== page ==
The Chalice Bearers, also known as the Maidens of the Chalice of Tears, are professional mourners. Numbering fewer than 50, they ply their trade of weeping for the deceased, catching their tears in silver, gold, and brass chalices. Once the deceased reaches his final resting place, generally a stone mausoleum, the Chalice Bearers use the tears they have captured to ceremonially wash the sins from the dead and ease their passage into the next life.

The Tradition
The Chalice Bearers originated over 120 years ago after the death of Prince Golta. The Prince was a braggart, thief, and a womanizer; after being stabbed to death by a harlot no one in the city was willing to shed a tear for his soul. Golta's father was suitably upset, not only was his eldest son dead, but everyone almost seemed happy about it. He fixed the problem by hiring a dozen women to drape themselves in white, the funeral color of Ozea, and to follow the Prince's carriage from the Temple of the Departed to the Hill of the Slain, the ceremonial mausoleum of Ozea's nobility.

The procession was a success. The twelve raised enough racket with their wailing, pulling of their hair and beating upon their breast as they mourned for Golta and his soul. The rest was an accident, the cups being carried since they were a symbol of the procession and no one could find a place to put them on the funeral carriage. Improvisation would become tradition.

The next funeral of a noble found the same women, and some of their friends hired again, this time to follow Istir the Salt Merchant on his last trip to the sea. They again made a terrible racket, catching their tears and showing the lament of the living for the passage of the dead. Soon, becoming a Chalice Bearer was good business. The Nobility even passed a sumptuary law governing how many professional mourners a commoner could have (no more than 5) while a middle class artisan, merchant or otherwise burgoise was allowed 6.

The Formation of the Maidens of the Chalice of Tears
The event that prompted the formation of the Mourners Guild was the death procession of Lord Malthas the Cruel. known for his greed as much as his wealth, over 1000 Chalice Bearers appeared, weeping and making a mess of the procession. Each demanded a gold piece for their lamenting, actually the general rate for a mourner. It was discovered that the mourners consisted of at least 200 men dressed in womens clothing, as well as old women, children, and the like. By custom, each was paid a gold piece and the fortune of Malthas was cut neatly in half.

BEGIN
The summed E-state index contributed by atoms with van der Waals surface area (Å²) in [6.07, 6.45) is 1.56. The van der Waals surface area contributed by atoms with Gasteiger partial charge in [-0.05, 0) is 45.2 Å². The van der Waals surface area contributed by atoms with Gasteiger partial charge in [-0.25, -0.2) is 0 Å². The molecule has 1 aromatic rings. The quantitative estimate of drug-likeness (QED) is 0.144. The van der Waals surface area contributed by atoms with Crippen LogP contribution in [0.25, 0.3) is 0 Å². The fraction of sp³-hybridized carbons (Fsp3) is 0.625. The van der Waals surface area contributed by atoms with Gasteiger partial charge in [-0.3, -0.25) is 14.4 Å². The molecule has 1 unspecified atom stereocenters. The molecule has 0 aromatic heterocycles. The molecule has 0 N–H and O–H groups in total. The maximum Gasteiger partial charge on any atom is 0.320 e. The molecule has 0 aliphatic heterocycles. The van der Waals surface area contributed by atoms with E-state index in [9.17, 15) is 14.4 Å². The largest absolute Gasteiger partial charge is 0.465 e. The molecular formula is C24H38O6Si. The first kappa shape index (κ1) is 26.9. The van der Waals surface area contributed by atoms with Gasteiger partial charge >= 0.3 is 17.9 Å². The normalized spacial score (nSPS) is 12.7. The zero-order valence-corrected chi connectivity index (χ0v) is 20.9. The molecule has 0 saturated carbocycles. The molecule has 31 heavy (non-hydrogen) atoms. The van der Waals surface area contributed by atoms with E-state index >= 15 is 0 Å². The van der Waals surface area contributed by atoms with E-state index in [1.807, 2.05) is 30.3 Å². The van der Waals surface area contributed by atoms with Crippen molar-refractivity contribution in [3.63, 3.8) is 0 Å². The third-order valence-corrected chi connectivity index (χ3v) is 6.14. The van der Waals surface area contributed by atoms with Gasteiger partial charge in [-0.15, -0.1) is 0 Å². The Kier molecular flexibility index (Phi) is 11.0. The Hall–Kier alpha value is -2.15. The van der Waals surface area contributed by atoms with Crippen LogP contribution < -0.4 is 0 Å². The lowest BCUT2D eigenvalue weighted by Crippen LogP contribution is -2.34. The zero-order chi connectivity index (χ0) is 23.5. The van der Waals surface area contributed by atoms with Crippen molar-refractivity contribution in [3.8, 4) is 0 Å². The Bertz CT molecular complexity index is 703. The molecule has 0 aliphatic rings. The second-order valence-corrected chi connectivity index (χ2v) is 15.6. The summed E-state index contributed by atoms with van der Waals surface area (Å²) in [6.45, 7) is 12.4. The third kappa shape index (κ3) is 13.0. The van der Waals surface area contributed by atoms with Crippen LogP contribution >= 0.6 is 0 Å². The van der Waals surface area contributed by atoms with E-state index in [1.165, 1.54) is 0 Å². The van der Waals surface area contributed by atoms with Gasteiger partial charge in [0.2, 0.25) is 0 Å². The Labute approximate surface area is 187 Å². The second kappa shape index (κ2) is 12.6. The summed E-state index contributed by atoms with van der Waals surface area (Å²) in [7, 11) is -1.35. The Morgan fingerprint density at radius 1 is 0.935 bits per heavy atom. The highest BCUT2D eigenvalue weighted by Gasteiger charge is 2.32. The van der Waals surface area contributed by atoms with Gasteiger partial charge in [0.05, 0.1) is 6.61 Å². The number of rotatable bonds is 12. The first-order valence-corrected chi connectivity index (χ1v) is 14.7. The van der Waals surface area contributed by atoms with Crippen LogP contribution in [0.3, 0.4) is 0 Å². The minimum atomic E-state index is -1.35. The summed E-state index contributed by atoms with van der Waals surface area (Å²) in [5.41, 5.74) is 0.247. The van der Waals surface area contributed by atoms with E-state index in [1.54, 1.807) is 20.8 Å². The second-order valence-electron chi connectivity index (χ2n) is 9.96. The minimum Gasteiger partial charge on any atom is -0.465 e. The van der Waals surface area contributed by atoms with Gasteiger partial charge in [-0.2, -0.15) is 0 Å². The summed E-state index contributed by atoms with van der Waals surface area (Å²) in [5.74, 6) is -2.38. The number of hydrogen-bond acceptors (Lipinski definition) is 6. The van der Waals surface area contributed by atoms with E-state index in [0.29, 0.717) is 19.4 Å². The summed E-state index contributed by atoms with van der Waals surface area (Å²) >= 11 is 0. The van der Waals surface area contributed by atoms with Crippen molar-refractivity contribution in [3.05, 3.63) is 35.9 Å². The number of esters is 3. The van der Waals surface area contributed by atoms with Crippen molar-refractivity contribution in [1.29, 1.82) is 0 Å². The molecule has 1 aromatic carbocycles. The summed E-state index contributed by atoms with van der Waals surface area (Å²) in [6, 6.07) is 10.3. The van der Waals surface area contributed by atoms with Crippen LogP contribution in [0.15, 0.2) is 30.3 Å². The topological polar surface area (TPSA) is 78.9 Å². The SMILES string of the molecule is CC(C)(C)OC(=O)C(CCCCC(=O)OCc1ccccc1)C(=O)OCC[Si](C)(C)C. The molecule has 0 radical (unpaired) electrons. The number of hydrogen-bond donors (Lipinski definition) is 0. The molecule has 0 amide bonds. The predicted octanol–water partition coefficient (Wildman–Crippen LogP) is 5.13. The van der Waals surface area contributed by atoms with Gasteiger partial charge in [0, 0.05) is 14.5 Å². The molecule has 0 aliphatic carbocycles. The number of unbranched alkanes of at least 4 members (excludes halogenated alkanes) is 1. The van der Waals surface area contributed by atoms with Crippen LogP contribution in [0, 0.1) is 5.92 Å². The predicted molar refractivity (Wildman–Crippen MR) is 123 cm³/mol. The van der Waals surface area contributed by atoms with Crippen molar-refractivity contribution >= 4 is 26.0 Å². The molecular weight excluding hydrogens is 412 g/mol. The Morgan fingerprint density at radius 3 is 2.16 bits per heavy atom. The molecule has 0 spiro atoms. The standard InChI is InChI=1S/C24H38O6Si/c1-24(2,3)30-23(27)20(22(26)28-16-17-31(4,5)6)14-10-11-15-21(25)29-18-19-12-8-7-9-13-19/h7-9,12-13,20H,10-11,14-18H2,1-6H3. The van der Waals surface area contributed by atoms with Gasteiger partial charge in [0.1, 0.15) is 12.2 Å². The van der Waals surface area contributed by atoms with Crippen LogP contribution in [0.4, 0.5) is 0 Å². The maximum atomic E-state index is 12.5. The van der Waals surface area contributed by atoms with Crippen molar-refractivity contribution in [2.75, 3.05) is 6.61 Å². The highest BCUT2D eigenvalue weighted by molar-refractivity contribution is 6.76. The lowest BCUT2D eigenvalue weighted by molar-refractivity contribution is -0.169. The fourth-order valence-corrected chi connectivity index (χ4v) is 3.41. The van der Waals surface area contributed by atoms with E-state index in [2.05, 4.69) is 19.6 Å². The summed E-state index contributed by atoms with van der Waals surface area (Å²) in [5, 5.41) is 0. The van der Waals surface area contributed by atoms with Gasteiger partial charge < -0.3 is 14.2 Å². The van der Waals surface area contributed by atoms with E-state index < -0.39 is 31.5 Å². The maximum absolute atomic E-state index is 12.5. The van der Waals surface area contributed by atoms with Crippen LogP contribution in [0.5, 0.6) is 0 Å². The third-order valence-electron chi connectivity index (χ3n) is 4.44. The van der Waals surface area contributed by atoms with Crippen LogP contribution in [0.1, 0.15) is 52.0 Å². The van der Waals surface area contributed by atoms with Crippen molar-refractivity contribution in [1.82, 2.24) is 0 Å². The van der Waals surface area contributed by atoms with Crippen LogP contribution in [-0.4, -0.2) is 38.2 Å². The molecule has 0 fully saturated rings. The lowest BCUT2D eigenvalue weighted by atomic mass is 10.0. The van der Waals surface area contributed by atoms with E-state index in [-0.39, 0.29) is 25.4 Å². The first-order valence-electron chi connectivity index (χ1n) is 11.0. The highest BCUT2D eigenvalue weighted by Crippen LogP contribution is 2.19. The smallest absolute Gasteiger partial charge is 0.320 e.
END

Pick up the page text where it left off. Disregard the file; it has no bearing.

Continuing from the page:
The Ruling Council of Ozea mandated the formation of the Guild to police its members to make sure that only women, and women of suitable age (18 to 30 generally) were allowed to bear the Chalice of Tears. By regulating the mourners, some semblance of order was returned to the stately dignity of the funeral marches. The Mourners could also now be taxed by the crown, since their income was being recorded.

The Chalice of Tears
It is a cup, usually a middling piece of art, but never worth more than a few gold pieces at the most. None of the Chalices are magical, enchanted, or otherwise enhanced.

Plot Hooks
For Whom the Bell Tolls - The PCs encounter a funeral procession during their visit to the port of Ozea. The pomp and circumstance are formidable, but even moreso is the train of wailing women following the carriage.

Funeral Guard - A leak is found, someone is planning to disrupt the procession of a local lord. The PCs are hired/contracted/tricked into being guards for the Procession. Can they keep their nerve when being trailed by the wailing mob?

Login or Register to Award Scrasamax XP if you enjoyed the submission!
? Hall of Honour (1 voters / 1 votes)
Hall of Honour
? Scrasamax's Awards and Badges
Society Guild Journeyman Dungeon Guild Journeyman Item Guild Master Lifeforms Guild Master Locations Guild Master NPC Guild Master Organizations Guild Journeyman Article Guild Journeyman Systems Guild Journeyman Plot Guild Journeyman Hall of Heros 10 Golden Creator 10 Article of the Year 2010 NPC of the Year 2011 Most Upvoted Comment 2012 Article of the Year NPC of the Year 2012 Item of the Year 2012 Article of the Year 2012 Most Submissions 2012 Most Submissions 2013 Article of the Year 2013 Submission of the Year 2010